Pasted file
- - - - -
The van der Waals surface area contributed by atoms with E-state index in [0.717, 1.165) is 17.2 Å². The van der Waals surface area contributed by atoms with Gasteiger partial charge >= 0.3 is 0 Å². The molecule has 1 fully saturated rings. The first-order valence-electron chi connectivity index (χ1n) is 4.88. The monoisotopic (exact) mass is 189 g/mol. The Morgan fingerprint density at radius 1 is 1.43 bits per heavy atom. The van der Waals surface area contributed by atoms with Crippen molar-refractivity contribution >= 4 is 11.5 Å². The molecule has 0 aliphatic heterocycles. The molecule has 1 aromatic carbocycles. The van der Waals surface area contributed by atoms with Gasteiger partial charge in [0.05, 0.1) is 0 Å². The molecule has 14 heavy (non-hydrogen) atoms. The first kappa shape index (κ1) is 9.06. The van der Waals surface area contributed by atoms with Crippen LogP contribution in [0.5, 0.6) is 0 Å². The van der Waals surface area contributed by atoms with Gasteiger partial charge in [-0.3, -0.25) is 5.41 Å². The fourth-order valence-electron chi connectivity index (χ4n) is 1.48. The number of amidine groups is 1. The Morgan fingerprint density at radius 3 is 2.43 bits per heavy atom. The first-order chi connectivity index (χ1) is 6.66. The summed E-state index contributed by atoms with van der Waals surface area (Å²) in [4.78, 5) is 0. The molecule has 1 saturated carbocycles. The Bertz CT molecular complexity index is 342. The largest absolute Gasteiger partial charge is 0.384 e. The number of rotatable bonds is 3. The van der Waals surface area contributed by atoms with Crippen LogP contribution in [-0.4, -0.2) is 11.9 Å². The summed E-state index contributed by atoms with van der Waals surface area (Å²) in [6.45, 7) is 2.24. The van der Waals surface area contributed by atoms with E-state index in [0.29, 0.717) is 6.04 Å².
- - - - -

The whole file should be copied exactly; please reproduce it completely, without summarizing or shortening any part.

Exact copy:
The van der Waals surface area contributed by atoms with E-state index in [0.717, 1.165) is 17.2 Å². The van der Waals surface area contributed by atoms with Gasteiger partial charge >= 0.3 is 0 Å². The molecule has 1 fully saturated rings. The first-order valence-electron chi connectivity index (χ1n) is 4.88. The monoisotopic (exact) mass is 189 g/mol. The Morgan fingerprint density at radius 1 is 1.43 bits per heavy atom. The van der Waals surface area contributed by atoms with Crippen molar-refractivity contribution >= 4 is 11.5 Å². The molecule has 0 aliphatic heterocycles. The molecule has 1 aromatic carbocycles. The van der Waals surface area contributed by atoms with Gasteiger partial charge in [0.05, 0.1) is 0 Å². The molecule has 14 heavy (non-hydrogen) atoms. The first kappa shape index (κ1) is 9.06. The van der Waals surface area contributed by atoms with Crippen LogP contribution in [0.5, 0.6) is 0 Å². The van der Waals surface area contributed by atoms with Gasteiger partial charge in [-0.3, -0.25) is 5.41 Å². The fourth-order valence-electron chi connectivity index (χ4n) is 1.48. The number of amidine groups is 1. The Morgan fingerprint density at radius 3 is 2.43 bits per heavy atom. The first-order chi connectivity index (χ1) is 6.66. The summed E-state index contributed by atoms with van der Waals surface area (Å²) in [4.78, 5) is 0. The molecule has 1 saturated carbocycles. The Bertz CT molecular complexity index is 342. The largest absolute Gasteiger partial charge is 0.384 e. The number of rotatable bonds is 3. The van der Waals surface area contributed by atoms with Crippen LogP contribution in [-0.4, -0.2) is 11.9 Å². The summed E-state index contributed by atoms with van der Waals surface area (Å²) in [6.45, 7) is 2.24. The van der Waals surface area contributed by atoms with E-state index in [0.29, 0.717) is 6.04 Å².